Under military regulations, adultery can be a crime. At the CIA, it can be a security issue, since it can make an intelligence officer vulnerable to blackmail, but it is not a crime.
The same Petraeus family friend confirmed on Sunday the identity of Kelley, whose complaint to the FBI about “harassing” emails, eventually traced to Broadwell, set the initial investigation in motion several months ago. Kelley, along with her husband, became friends with Petraeus and his wife, Holly, when Petraeus was head of the military’s Central Command, which has its headquarters at MacDill Air Force Base in Tampa.
“We and our family have been friends with General Petraeus and his family for over five years,” Kelley and her husband, Scott Kelley, said in a statement released Sunday. “We respect his and his family’s privacy, and want the same for us and our three children.”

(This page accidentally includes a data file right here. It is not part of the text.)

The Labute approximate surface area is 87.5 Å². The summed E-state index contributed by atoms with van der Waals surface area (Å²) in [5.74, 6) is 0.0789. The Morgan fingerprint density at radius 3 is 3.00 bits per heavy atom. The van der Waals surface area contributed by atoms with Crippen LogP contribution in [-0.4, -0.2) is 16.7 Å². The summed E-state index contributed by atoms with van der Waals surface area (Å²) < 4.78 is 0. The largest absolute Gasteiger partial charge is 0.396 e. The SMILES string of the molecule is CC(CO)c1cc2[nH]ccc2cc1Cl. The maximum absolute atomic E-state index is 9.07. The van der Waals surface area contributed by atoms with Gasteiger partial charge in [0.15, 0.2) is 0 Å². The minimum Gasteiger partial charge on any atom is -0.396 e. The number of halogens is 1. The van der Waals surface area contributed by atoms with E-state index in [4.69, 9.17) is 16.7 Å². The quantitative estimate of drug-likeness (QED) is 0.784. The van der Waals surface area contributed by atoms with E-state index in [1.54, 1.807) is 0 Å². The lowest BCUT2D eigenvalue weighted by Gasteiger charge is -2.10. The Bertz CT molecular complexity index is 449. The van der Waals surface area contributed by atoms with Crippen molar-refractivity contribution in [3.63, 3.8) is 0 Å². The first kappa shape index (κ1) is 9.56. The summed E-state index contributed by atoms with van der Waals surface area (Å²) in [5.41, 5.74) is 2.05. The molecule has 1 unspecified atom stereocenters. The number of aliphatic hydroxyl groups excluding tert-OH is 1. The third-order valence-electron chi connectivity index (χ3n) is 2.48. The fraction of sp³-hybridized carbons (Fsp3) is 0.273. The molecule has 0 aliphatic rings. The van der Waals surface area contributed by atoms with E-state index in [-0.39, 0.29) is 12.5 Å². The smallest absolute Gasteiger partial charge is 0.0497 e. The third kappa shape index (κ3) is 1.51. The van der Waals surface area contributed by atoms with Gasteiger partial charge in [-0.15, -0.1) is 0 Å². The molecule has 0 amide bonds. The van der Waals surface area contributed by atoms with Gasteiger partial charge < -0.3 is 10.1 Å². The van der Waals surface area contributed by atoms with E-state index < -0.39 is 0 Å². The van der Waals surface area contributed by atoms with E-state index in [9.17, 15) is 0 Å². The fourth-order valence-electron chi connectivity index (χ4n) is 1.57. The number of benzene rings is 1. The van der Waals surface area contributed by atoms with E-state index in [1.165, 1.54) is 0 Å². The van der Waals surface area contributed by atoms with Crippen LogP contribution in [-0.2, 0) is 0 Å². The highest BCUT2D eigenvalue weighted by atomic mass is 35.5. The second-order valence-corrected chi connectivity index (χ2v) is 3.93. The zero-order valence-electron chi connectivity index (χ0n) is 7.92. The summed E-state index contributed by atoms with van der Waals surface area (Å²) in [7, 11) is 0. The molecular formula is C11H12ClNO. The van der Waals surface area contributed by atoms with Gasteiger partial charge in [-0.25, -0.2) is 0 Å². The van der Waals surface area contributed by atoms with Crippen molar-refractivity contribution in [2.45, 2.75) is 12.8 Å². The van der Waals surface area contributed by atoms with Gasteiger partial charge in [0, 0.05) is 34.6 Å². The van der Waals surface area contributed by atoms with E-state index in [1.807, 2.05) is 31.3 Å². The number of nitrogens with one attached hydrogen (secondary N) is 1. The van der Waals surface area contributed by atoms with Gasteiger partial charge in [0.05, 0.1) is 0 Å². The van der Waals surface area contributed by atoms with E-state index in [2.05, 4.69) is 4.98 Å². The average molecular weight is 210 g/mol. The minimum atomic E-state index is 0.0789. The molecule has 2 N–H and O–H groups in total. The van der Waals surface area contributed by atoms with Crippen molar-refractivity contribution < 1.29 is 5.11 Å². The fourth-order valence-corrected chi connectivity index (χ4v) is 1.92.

The involvement of the FBI, according to government officials, began when Kelley, alarmed by about half a dozen anonymous emails accusing her of inappropriate flirtatious behavior with Petraeus, complained to an FBI agent who is also a personal friend.
Because the sender’s account had been registered anonymously, investigators had to use forensic techniques to identify who was writing the emails.
Eventually they identified Broadwell as a prime suspect and obtained access to her regular email account. In its inbox, they discovered intimate and sexually explicit emails from another account that also was not immediately identifiable. Investigators eventually ascertained that it belonged to Petraeus and studied the possibility that someone had hacked into Petraeus’ account or was posing as him to send the explicit messages.
Eventually they determined that Petraeus had indeed sent the messages to Broadwell and concluded that the two had had an affair. Then they turned their scrutiny on him, examining whether he knew about or was involved in sending the harassing emails to Kelley.